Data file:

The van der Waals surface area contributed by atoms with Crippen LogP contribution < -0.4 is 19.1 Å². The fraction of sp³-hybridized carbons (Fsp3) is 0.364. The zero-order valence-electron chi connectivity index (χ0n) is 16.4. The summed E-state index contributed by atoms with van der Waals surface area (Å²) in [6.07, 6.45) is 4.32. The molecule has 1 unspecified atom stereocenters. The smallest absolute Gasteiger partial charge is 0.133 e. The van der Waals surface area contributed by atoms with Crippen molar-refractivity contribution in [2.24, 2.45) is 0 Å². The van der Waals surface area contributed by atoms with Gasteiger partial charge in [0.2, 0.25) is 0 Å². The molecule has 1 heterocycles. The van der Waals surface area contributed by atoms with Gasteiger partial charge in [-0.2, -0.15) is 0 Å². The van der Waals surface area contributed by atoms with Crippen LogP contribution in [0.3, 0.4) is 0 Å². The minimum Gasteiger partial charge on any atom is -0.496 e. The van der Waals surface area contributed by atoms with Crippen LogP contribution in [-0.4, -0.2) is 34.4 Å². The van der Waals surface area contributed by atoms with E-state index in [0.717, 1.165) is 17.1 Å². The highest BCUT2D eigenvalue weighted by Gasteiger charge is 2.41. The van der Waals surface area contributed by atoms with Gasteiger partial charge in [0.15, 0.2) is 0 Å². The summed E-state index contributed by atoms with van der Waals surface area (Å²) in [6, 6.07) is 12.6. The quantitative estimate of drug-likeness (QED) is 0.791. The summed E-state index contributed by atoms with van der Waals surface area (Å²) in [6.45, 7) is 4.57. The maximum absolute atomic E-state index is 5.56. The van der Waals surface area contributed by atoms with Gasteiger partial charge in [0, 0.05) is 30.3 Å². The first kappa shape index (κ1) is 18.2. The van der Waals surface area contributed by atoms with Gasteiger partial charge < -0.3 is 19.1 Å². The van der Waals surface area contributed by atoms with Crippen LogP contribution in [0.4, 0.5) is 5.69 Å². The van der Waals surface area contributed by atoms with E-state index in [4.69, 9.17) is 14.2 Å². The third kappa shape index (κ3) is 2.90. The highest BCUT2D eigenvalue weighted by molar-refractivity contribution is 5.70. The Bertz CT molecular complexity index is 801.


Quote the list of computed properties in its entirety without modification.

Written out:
The van der Waals surface area contributed by atoms with Crippen LogP contribution < -0.4 is 19.1 Å². The fraction of sp³-hybridized carbons (Fsp3) is 0.364. The zero-order valence-electron chi connectivity index (χ0n) is 16.4. The summed E-state index contributed by atoms with van der Waals surface area (Å²) in [6.07, 6.45) is 4.32. The molecule has 1 unspecified atom stereocenters. The smallest absolute Gasteiger partial charge is 0.133 e. The van der Waals surface area contributed by atoms with Crippen molar-refractivity contribution in [2.24, 2.45) is 0 Å². The van der Waals surface area contributed by atoms with Gasteiger partial charge in [0.2, 0.25) is 0 Å². The molecule has 1 heterocycles. The van der Waals surface area contributed by atoms with Gasteiger partial charge in [-0.2, -0.15) is 0 Å². The van der Waals surface area contributed by atoms with Crippen LogP contribution in [0.3, 0.4) is 0 Å². The minimum Gasteiger partial charge on any atom is -0.496 e. The van der Waals surface area contributed by atoms with Crippen LogP contribution in [-0.4, -0.2) is 34.4 Å². The van der Waals surface area contributed by atoms with E-state index in [0.717, 1.165) is 17.1 Å². The highest BCUT2D eigenvalue weighted by Gasteiger charge is 2.41. The van der Waals surface area contributed by atoms with Gasteiger partial charge in [0.15, 0.2) is 0 Å². The summed E-state index contributed by atoms with van der Waals surface area (Å²) in [6, 6.07) is 12.6. The quantitative estimate of drug-likeness (QED) is 0.791. The summed E-state index contributed by atoms with van der Waals surface area (Å²) in [6.45, 7) is 4.57. The maximum absolute atomic E-state index is 5.56. The van der Waals surface area contributed by atoms with Gasteiger partial charge in [0, 0.05) is 30.3 Å². The first kappa shape index (κ1) is 18.2. The van der Waals surface area contributed by atoms with Gasteiger partial charge < -0.3 is 19.1 Å². The van der Waals surface area contributed by atoms with Crippen LogP contribution in [0.4, 0.5) is 5.69 Å². The van der Waals surface area contributed by atoms with E-state index in [4.69, 9.17) is 14.2 Å². The third kappa shape index (κ3) is 2.90. The highest BCUT2D eigenvalue weighted by molar-refractivity contribution is 5.70. The Bertz CT molecular complexity index is 801.